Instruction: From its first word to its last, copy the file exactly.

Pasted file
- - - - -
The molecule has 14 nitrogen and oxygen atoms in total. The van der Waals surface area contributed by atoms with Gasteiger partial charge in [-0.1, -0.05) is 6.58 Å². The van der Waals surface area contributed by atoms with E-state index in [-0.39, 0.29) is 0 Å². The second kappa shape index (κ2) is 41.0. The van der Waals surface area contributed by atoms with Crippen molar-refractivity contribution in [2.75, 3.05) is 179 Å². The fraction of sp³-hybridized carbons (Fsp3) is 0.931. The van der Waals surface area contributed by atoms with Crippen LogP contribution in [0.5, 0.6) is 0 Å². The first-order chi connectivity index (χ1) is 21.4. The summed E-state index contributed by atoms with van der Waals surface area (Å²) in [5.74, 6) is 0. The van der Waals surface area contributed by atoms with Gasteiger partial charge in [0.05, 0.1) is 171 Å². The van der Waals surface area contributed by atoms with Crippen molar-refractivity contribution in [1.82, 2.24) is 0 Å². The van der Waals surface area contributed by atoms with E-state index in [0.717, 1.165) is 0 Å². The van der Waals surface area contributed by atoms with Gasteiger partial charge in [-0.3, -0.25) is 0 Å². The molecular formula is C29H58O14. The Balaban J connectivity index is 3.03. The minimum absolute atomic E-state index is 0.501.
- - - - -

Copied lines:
The molecule has 14 nitrogen and oxygen atoms in total. The van der Waals surface area contributed by atoms with Gasteiger partial charge in [-0.1, -0.05) is 6.58 Å². The van der Waals surface area contributed by atoms with E-state index in [-0.39, 0.29) is 0 Å². The second kappa shape index (κ2) is 41.0. The van der Waals surface area contributed by atoms with Crippen molar-refractivity contribution in [2.75, 3.05) is 179 Å². The fraction of sp³-hybridized carbons (Fsp3) is 0.931. The van der Waals surface area contributed by atoms with Crippen LogP contribution in [0.5, 0.6) is 0 Å². The first-order chi connectivity index (χ1) is 21.4. The summed E-state index contributed by atoms with van der Waals surface area (Å²) in [5.74, 6) is 0. The van der Waals surface area contributed by atoms with Gasteiger partial charge in [0.05, 0.1) is 171 Å². The van der Waals surface area contributed by atoms with Crippen molar-refractivity contribution in [1.82, 2.24) is 0 Å². The van der Waals surface area contributed by atoms with E-state index in [0.717, 1.165) is 0 Å². The van der Waals surface area contributed by atoms with Gasteiger partial charge in [-0.3, -0.25) is 0 Å². The molecular formula is C29H58O14. The Balaban J connectivity index is 3.03. The minimum absolute atomic E-state index is 0.501.